I put the thing down rather abruptly on the coffee table as I collapsed onto the sofa. Staring fixedly at the box I said the first thing that came to mind, “Well, Hello Bill!”. My mind was spinning its wheels, slipping gears, as I wondered what on earth I was going to do with Bill. About that time my daughter walked through the door, “What’cha doing?” she said, strolling across the room, dropping her keys on the table as I pointed at the box, apparently stricken dumb by astonishment. She picked up the box for a better look. It plopped back to the table rather suddenly as she joined me on the sofa, staring at the box. It occurred to me, having seen pictures of Bill in the past, that it had probably been many years since he had been the recipient of so much concentrated feminine attention. “Naomi, meet Bill,” I said, “Bill, Naomi”. She laughed a bit raggedly and said, “What are you going to DO with him?” An excellent question I thought. “I could give him to you,” I told her. “Nope” was her instant response. Sighing I got up and together we moved the coffee table, with Bill on it, to one side of the room and commenced packing.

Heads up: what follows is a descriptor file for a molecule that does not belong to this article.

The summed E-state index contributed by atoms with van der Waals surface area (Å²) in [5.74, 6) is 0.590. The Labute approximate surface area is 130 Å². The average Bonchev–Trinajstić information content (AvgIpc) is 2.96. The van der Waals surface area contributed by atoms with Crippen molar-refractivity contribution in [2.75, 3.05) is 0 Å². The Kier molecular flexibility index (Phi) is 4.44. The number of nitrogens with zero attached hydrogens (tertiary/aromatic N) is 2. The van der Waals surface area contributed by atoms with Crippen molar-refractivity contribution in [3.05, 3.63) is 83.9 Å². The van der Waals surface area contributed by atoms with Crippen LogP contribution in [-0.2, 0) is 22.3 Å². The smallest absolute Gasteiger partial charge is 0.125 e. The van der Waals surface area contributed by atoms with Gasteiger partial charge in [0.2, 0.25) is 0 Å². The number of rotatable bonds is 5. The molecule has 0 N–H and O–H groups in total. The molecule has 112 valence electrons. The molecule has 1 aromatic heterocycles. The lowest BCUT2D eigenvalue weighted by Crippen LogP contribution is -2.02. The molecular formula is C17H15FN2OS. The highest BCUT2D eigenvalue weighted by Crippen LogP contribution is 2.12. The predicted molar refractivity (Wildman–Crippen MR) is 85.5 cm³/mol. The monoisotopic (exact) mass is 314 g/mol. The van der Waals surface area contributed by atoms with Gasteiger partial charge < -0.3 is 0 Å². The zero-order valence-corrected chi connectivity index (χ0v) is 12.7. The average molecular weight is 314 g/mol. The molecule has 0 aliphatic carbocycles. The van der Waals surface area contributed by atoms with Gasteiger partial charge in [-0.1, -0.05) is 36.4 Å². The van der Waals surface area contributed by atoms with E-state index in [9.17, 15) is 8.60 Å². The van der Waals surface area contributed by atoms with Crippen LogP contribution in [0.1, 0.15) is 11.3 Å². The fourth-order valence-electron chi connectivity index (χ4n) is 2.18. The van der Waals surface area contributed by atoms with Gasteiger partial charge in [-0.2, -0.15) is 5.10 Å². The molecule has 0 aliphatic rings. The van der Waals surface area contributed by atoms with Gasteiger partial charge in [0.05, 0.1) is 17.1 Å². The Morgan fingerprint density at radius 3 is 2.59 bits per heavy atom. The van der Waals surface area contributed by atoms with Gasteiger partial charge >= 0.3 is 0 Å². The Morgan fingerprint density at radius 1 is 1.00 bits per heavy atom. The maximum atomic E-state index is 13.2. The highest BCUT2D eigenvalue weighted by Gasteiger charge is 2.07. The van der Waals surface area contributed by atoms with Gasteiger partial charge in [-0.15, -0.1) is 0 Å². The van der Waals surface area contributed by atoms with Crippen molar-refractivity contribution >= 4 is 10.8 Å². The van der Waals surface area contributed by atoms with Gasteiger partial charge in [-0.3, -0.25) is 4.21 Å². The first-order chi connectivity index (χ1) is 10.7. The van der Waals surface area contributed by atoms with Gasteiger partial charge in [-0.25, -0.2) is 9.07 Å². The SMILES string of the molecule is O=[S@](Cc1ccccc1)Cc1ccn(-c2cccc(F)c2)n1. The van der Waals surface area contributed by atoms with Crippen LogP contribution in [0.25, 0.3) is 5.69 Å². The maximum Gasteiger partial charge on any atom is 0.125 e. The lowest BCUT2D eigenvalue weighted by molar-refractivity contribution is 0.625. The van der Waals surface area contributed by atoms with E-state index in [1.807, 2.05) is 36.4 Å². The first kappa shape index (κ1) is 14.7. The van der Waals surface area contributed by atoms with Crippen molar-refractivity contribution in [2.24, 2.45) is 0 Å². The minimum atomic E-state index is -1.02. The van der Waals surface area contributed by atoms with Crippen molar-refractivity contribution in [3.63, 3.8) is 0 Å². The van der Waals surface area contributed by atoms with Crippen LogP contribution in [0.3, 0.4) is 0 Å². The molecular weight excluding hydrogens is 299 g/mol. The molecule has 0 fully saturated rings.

Bill sat there for the rest of the move, the subject of nearly all of the conversations in that house. Conversations with everyone who came to help and some who came just to look. There are those who feel compelled to check the veracity of every story. Many ideas for his disposition were presented. Putting him in the river, or on his garden behind the house. Scattering him on theTrace, or into the wind off the river bridge. Mailing him to a random person in an old address book we found in Susan’s bedroom. Taking him to the movies or a ball game and just leaving him in the seat. Even the dumpster or a good flushing. None of these seemed right. Some of them were disrespectful, others probably illegal, and as for the rest, well, I’d never known him while he was alive, so I just didn’t feel qualified to choose his final resting place. Besides, I was sure I’d heard Susan speak of his children by a previous marriage. They might want him. I was positive they would want him more than I did. I was beginning to have unsettling dreams in which I had to lug Bill around with me for the rest of my life due to my inability to decide where to put him. The solution, when it finally came to me, was, like all perfect solutions, elegantly simple. When everything was moved out and the place was “broom swept and wiped down,” my last act, after placing the key on the kitchen counter as I’d been instructed, was to place Bill next to it with a note attached to him directing the recipient to deliver him to his brother-in-law at the bank. I wished poor Bill well as I walked out the door and sincerely hope he ended up someplace nice.